- Computer use – for many years it was believed that computer use as a risk factor for carpal tunnel syndrome was a myth, but science says otherwise. Some studies showed that excessive computer use, particularly mouse usage could be a risk factor for this condition
- Nerve-damaging conditions – having a disease or condition that damages your nerves could also affect median nerve and pave the way to carpal tunnel syndrome
- Obesity – being overweight or obese puts you at a higher risk of carpal tunnel syndrome. Studies show that high BMI is a strong factor for carpal tunnel syndrome incidence in younger patients, but not as much in older population
- Fluid retention – alteration in the balance of body fluids can cause pressure on the median nerve and lead to carpal tunnel syndrome. This is a common occurrence in pregnant and menopausal women. However, carpal tunnel syndrome that develops during pregnancy tends to go away after a woman gives birth
- Pregnancy – besides fluid retention, hormonal changes, and increasing body weight make women struggle with carpal tunnel syndrome during this special time in their lives
- Heredity – believe it or not, the condition may have a genetic component
How is carpal tunnel syndrome diagnosed?
Patients who experience symptoms similar to carpal tunnel syndrome should schedule an appointment to see their doctor and describe them in detail. Diagnosis of carpal tunnel syndrome involves a combination of patient history, physical exam, and various tests.
During the physical exam, the doctor will inspect the hand, wrist, shoulder, and neck of the patient to check for causes of pressure on the median nerve. The doctor examines the wrists for the signs of swelling, tenderness, and other problems. The strength of the muscles and sensation to the fingers are also checked.
In some cases, the doctor may order an x-ray to rule out other causes of pain and numbness. Yet another test the doctor may order is electromyogram which measures tiny electrical discharges produced in the muscles. For the purpose of the test, the doctor needs to insert a needle electrode in specific muscles in order to assess the electrical activity when muscles rest and contract. Electromyogram detect muscle damage and also serves to rule out other conditions.
Nerve conduction study is also used for the diagnostic process of carpal tunnel syndrome. It’s similar to electromyogram but includes two electrodes that are taped to the skin. Then, the small shock passes through the median nerve in order to determine whether electrical pulses slow down in the carpal tunnel.
Treatment options for carpal tunnel syndrome
The treatment of carpal tunnel syndrome depends on the severity of symptoms and extent of the damage to the median nerve. The condition can be treated in a nonsurgical and surgical manner.
Nonsurgical options include:
- Corticosteroids to relieve pain, inflammation, and swelling
- NSAIDs to alleviate pain in the short term
- Wearing a wrist splint that keeps the wrist still while sleeping
- Avoidance of positions that overextend the wrist
- Treatment of an underlying condition that led to carpal tunnel syndrome
Surgery is last resort when other treatment options fail. The primary goal of the surgery is to alleviate pain by cutting the ligament that causes pressure on the median nerve. Surgery can be endoscopic (using a camera), minimally-invasive or open surgery.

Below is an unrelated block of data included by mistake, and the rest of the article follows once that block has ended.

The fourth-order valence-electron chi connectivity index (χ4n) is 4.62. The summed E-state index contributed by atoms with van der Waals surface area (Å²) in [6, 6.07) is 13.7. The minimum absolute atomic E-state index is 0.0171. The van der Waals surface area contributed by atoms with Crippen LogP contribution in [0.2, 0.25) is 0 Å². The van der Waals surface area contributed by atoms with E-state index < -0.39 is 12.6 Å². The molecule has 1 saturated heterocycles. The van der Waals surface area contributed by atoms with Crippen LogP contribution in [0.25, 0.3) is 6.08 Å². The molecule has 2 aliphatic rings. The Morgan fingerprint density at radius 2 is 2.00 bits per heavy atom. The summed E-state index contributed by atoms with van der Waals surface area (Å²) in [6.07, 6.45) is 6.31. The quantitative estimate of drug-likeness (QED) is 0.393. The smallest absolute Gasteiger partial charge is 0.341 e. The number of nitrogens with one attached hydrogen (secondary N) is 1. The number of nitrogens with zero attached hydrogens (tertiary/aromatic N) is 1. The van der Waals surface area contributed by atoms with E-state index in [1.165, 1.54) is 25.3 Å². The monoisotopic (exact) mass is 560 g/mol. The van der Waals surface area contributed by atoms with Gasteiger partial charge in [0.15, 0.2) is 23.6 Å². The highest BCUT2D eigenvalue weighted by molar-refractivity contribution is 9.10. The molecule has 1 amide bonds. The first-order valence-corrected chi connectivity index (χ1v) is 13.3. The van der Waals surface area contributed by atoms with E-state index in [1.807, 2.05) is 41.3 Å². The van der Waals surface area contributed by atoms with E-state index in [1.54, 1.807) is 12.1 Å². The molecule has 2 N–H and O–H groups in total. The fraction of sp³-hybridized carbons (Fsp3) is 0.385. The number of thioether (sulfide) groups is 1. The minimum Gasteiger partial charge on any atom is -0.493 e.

Besides adhering to the doctor-recommended treatment, patients may change their daily activity at home to help manage their symptoms. Here are some suggestions:
- Avoid sleeping on your hands
- Make frequent breaks from all activities that require repeated use of hands
- Rotate wrists and stretch palms and fingers frequently
- Consider losing weight
- Practice yoga
- Immerse hand in warm or cold water in order to alleviate discomfort and pain
- Relax your grip, i.e. reduce the force you’re using
- Keep hands warm
- Keep wrists and hands elevated whenever possible
- Use topical menthol or other pain relief producarpal tunnel syndrome
The above-mentioned recommendations can also help persons without carpal tunnel syndrome to reduce the risk of developing this condition.
The severity of symptoms varies from one person to another. Some people have mild symptoms. At times the pain from carpal tunnel syndrome will resolve after conservative care and observation. Timely diagnosis and adequate treatment have a high chance of improving a person’s quality of life. In fact, when left untreated the condition can worsen and cause even greater damage, muscle weakness, and other problems. It’s important to consult your doctor, maintain a healthy weight, manage underlying health problems, and protect your hands particularly if your job requires repetitive movements.
Treatment options for wrist and hand pain is best achieved through a combination of injection in conjunction with graded rehabilitative exercise. Individual programs may include a cortisone shot, regenerative medicine, PRP injection, PRP treatment or stem cell therapy which boosts the body’s natural ability to heal.
If your pain does not resolve after a brief period, contact us so that we may help diagnose the problem and treat the underlying cause. Do not let pain persist or else it may become chronic.
Shiri R, Falah-Hassani K. Computer use and carpal tunnel syndrome: a meta-analysis. Journal of Neurological Sciences 2015 Feb 15;349(1-2). Doi: 10.1016/j.jns.2014.12.037 https://www.ncbi.nlm.nih.gov/pubmed/25582979